My latest little post has caused a herd of drunken wild bores…uh, make that boars…to trample my priceless pearls of wisdom underfoot.
Michael Spencer has posted the following link:
I think a question to ask regarding Witherington's Romans commentary is "Who is his audience?" I can tell you, it's not Reformed Baptists. I don't think it is elitist to say that Witherington's audience is probably more along the lines of SBL members rather than ETS members. Because of this, he isn't going to interact with Piper, Schreiner, or even Carson. He's going to interact with E.P. Sanders, Ernst Kasemann, and others who have contributed to the scholarly community's study of Romans. (Note: I am not saying that Piper, Schreiner, or Carson aren't "scholarly". They are but they aren't writing for the same audience as the people I have mentioned).
Another reason for not interacting with Mr Hays' coterie of Calvinist scholars is that they don't appear to focus on the kind of socio-rhetorical commentary that Witherington is known to write. Maybe I'm wrong -- maybe these guys have written volumes about Romans' historical context, but if they have, I haven't read it. And I would be willing to read it, so put the rocks down.
The socio-rhetorical focus is Witherington's M.O. when it comes to commentaries. It seems to me, though, that we human Christians get a little too uptight when we don't see our heroes' names in others' bibliographies. I am totally guilty of that. I check out bibliographies and if I don't see Wright, Witherington, Green, and a handful of others, I turn up my nose, too. It's my loss and I'm learning to move past that attitude.
Here are a couple of RBL reviews (.pdf) of Witherington's commentary. Neither gets after him about his apparent snub of the Reformed community (although the second guy isn't happy with Witheringtons's dismissal of the NPP, so that ought to score him points, right :-)?
Posted by Matthew Johnson at December 13, 2005 06:24 PM
Generally speaking, commentators don’t target a particular audience, do they? The job of a commentator is simply to present his interpretation of a Biblical book, regardless of the potential reader. After all, he has no control over who will read his commentary, and is presumably not going out of his way to snub perspective readers.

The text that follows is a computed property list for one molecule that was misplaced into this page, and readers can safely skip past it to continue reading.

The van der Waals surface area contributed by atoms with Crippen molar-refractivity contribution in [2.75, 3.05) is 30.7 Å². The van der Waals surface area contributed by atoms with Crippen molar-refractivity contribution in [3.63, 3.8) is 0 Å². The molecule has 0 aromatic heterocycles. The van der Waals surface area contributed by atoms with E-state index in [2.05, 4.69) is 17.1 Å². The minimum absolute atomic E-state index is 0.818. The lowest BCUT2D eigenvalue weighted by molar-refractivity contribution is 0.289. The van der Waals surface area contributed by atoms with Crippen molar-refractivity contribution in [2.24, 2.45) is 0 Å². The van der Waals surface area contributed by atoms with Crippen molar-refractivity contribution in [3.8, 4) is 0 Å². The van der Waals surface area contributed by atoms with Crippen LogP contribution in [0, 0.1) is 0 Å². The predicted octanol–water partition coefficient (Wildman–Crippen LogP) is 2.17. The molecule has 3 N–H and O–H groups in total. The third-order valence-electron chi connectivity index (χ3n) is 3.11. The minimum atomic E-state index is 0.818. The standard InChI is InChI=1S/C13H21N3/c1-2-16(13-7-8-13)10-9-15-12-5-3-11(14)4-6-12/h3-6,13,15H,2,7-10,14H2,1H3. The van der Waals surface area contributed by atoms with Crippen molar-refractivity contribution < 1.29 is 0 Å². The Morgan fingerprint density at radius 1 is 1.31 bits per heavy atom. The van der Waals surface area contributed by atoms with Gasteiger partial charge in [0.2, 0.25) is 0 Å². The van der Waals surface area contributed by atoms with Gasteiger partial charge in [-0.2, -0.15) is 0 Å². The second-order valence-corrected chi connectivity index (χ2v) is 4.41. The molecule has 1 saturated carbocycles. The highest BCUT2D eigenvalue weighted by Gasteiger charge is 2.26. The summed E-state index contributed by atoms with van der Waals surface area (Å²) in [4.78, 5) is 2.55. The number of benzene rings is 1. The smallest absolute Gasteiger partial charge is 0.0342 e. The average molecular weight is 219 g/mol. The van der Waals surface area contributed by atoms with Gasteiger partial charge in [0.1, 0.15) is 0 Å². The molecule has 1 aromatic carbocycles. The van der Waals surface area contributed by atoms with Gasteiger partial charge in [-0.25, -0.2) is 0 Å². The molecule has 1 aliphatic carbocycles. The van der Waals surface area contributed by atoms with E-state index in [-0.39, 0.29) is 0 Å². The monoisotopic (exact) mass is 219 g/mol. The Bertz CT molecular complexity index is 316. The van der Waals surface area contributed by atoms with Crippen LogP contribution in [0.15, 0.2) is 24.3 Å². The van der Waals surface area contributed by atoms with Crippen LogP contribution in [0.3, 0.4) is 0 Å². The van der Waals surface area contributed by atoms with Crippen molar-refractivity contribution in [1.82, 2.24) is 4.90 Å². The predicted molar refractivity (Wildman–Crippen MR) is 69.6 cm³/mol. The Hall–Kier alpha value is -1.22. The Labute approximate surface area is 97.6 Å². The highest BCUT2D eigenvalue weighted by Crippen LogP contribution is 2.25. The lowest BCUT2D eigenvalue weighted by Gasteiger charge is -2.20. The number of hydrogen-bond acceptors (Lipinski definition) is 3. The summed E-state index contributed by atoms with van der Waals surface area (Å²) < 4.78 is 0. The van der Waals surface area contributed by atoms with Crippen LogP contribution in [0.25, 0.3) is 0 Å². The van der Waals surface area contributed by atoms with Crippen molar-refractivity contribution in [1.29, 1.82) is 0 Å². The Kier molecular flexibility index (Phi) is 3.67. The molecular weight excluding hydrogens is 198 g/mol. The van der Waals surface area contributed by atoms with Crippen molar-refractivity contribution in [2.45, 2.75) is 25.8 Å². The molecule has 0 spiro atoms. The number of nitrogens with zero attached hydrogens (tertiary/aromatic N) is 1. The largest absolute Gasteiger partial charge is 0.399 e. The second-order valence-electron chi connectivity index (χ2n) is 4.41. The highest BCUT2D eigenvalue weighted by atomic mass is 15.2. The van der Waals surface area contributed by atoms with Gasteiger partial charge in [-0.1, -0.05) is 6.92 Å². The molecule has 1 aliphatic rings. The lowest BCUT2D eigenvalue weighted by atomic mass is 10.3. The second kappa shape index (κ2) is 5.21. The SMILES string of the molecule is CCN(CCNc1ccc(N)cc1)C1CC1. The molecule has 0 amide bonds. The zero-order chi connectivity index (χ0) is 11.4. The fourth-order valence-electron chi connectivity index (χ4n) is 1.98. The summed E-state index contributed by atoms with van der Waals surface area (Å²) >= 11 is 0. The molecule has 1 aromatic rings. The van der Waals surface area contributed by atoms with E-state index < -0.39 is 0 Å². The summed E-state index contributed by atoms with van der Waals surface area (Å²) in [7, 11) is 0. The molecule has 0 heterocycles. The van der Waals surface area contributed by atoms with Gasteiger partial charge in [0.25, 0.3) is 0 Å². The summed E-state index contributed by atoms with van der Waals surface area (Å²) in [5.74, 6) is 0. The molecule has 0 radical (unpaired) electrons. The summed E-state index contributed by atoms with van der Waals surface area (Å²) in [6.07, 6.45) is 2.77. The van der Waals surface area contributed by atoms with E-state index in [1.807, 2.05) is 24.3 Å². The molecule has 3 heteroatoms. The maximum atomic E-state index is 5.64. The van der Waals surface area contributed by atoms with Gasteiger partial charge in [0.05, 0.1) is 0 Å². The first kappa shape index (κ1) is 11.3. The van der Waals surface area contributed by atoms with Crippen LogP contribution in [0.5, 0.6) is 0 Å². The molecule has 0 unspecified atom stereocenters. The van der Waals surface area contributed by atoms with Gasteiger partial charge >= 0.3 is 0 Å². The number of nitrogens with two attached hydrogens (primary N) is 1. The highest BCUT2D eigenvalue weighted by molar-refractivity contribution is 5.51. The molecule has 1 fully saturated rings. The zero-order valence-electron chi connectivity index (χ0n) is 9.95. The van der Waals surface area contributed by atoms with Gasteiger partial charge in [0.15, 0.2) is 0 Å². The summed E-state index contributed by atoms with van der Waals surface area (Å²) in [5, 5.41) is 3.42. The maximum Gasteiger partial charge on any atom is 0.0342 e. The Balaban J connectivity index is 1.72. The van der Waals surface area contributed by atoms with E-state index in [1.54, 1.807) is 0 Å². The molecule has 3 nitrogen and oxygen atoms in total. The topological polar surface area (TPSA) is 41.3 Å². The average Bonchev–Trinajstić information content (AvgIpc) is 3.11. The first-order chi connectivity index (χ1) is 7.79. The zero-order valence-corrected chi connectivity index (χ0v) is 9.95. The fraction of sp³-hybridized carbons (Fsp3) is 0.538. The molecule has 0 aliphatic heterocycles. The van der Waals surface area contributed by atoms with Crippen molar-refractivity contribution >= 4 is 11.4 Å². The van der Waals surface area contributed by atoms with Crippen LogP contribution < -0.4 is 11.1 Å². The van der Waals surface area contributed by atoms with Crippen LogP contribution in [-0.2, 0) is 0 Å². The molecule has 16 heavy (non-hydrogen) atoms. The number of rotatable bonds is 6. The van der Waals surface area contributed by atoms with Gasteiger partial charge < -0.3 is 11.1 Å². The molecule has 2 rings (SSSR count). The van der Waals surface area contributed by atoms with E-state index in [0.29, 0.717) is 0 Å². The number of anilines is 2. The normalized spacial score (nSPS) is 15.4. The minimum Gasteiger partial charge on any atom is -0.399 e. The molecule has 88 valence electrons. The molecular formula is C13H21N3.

Indeed, the reason commentators write commentators is because they think their interpretation is right on the money, and they want to persuade the reader to agree with them. So a commentator is not narrowly targeting readers who already agree with him, but trying to win them over.
That, indeed, is an explicit motive of Witherington’s commentary. If you read his preface (xi-xii), he wants to turn the ship around. He thinks the Reformed tradition has been too influential in the exegesis of Romans—even framing the debate for commentators of non-Reformed persuasion.
Why would the SBL be especially interested in Käsemann? He antedates the socio-rhetorical school. He was a liberal Lutheran in the Bultmannian tradition.
For that matter, Witherington interacts extensively with Barrett, Cranfield, Dunn, and Wright, although none of them belongs to the socio-rhetorical school.
Steven Baugh is a Presbyterian, not a Reformed Baptist. John Murray was a Presbyterian, not a Reformed Baptist. Gregory Beale is a Conservative Congregationalist, not a Reformed Baptist.
Yes, Piper and Schreiner are Reformed Baptists, but there’s nothing especially Baptistic about their interpretation of Romans.
Witherington is at liberty to snub anyone he pleases. But prejudice is not a scholarly virtue.
Matthew Johnson rushes to his keyboard and dashes off this fact-free defense of Witherington’s commentary. Most impressive!
To judge by these two titles, Witherington’s scholarship is a study in insularity and obscurantism.
That's quite a sweeping statement to make based on reading two books, one of which was based for a more popular audience.
Believe it or not, many if not most scholars have little interest in the sources you cited because they themselves tend to be insular and obscurantist. And do you really think a world-class New Testament scholar is going to interact with John Piper in a scholarly work? He's not even on the radar in the vast majority of the academy.
How about dealing with Witherington's arguments instead of trying to find a way to be able to ignore what he has to say without having to actually deal with it?
# posted by Keith : 12/13/2005 6:04 PM
Ah, another masterpiece of reasoning.
Actually, I’ve read more than two books of his. But these two have the most bearing on his case for Arminian theology.
Apparently Keith is unaware of the fact that Piper has a doctorate in theology from the University of Munich. His monograph on Romans is a work of serious scholarship—something Keith would know if he’d every bothered to read it.
Moo, in his commentary on Romans, thinks that Piper is worth his attention. I guess that makes Moo a second-rate NT scholar. Fitzmyer, in his commentary on Romans, thinks that Piper is worth his attention. I guess that makes Fitzmyer a second-rate NT scholar.
Did Keith pick up his radar equipment at a garage sale?
How about dealing with Witherington’s arguments? Hmm. There’s a novel idea. Let’s see, now. I began by commenting on Witherington’s XToday interview about his forthcoming book, followed by a three-part review of his book.
Here’s another novel idea. Why doesn’t Keith dust off his unused brain by interacting with my detailed interaction with Witherington’s arguments?
Perhaps Michael Spencer would make me an honorary Tavernista. It would be a very relaxing change of pace to write for a blog in which a zero balance of intellectual content generates such a handsome rate of rhetorical interest.